DAMON JOHNSON: ‘MEMOIRS OF AN UPRISING’
Damon Johnson had not really considered a full-time solo career.
The band that he co-founded six years ago, Black Star Riders, had just completed a seven-week tour supporting Judas Priest all across North America in the spring of 2018. Johnson and lead singer Ricky Warwick had co-written the bulk of the songs on all three BSR albums, culminating with their solid 2017 release, ‘Heavy Fire’. He had successfully juggled some solo releases between BSR tours and a few select Thin Lizzy performances, and was forging along at a fast clip, working tirelessly and seemingly content to continue that path. Yet, as BSR had taken him all over Europe and North America in recent years, and was certainly keeping his songwriting skills in shape, there were two things he couldn’t stop thinking about: his family and his future.
“After that Priest tour I was feeling some real anxiety about many things: getting older, where my career would be in 10 years, how much time I was continually spending away from Lynda and our two youngest kids, who were about to turn 14 and 10,” Johnson says. “Plus I was sitting on a near completed solo album of the most honest music I’ve ever made. Ignoring some hard truths could not be a part of my deal anymore.” So Johnson made the decision to part ways with Black Star Riders, finish his album, and start over yet again…this time completely on his own name.
The resulting album, ‘Memoirs Of An Uprising’ (out March 8 on Double Dragon Records), is fierce and diverse and a powerful springboard for him to start this next chapter.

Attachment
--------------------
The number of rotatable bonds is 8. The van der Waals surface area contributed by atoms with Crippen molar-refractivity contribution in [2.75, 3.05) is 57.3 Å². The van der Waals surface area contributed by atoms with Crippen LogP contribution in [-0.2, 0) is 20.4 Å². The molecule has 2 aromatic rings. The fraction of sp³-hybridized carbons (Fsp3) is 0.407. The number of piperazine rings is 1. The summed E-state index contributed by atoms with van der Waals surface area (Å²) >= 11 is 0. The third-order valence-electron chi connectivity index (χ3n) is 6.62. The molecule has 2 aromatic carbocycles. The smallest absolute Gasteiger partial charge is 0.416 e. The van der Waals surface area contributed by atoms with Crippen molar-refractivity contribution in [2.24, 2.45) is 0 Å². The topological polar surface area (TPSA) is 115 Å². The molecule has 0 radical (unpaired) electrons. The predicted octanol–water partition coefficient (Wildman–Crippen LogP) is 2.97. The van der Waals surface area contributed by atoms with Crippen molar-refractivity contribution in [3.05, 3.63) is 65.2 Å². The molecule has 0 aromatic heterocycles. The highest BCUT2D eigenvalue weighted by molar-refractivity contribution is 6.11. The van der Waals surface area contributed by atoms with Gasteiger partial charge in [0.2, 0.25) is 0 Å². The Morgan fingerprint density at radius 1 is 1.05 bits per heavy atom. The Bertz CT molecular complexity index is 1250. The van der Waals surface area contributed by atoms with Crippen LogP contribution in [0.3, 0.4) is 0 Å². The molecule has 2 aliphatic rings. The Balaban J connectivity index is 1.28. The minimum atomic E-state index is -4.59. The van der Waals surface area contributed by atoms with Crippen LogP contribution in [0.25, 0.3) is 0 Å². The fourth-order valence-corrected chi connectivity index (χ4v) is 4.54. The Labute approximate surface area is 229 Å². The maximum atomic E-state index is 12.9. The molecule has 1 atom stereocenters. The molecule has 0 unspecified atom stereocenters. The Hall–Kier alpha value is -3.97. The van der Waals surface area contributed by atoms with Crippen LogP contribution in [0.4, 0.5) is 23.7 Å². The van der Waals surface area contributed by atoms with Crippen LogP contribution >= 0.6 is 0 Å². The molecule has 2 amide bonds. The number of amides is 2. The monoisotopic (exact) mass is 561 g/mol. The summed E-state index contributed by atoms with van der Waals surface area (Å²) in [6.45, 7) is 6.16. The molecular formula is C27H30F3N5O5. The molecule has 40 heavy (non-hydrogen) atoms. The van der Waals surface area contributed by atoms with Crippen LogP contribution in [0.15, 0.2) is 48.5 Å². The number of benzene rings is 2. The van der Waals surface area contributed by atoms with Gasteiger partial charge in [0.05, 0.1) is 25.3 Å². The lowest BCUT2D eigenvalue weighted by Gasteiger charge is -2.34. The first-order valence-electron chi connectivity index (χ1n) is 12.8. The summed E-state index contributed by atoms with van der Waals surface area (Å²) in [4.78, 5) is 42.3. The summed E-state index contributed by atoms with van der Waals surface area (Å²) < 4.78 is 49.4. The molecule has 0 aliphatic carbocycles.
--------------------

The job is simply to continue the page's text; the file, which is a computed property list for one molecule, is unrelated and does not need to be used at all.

“The last fully realized collection of new electric songs, with me singing them, was the Brother Cane ‘Wishpool’ album…and that was 20 years ago,” Johnson explains. “So much has happened since then. I got divorced, Brother Cane split up, I got remarried, two new kids, Alice Cooper tours, a move to Nashville, so much. I’ve been in several band situations and had interactions with musicians and fans around the world. After all these years there were new song ideas brewing inside of me of things I’ve experienced and observed other people experience. It is thrilling now to have a place to gather those ideas and characters into this one volume of music.”
Collaborating with his longtime friend and songwriter, Jim “Johnny Blade” Troglen, Johnson began assembling a group of songs in various tempos and grooves that reflect where is currently is musically, and laced them with lyrical themes of betrayal, revenge and struggle. “The first two songs we put together were “Shivering Shivering” and “Dallas Coulda Been A Beatdown”, and I knew we were off to a great start,” says Johnson. Throughout ‘Memoirs Of An Uprising’, there are musical events that are strictly meant to get bodies moving, like “Dallas…” and “Making Peace With This Wicked Beast”, and there are some truly challenged literary actors in “We Got A System” and “The World Keeps Spinning Round”. When it is suggested that ‘MOAU’ could be a concept album, Johnson says, “As much as I’d prefer to steer clear of that label, there is no denying these 10 songs can be consumed in one listen and feel like a complete story.” The protagonist in “Shivering Shivering” makes it clear from the opening lines that things are gravely amiss: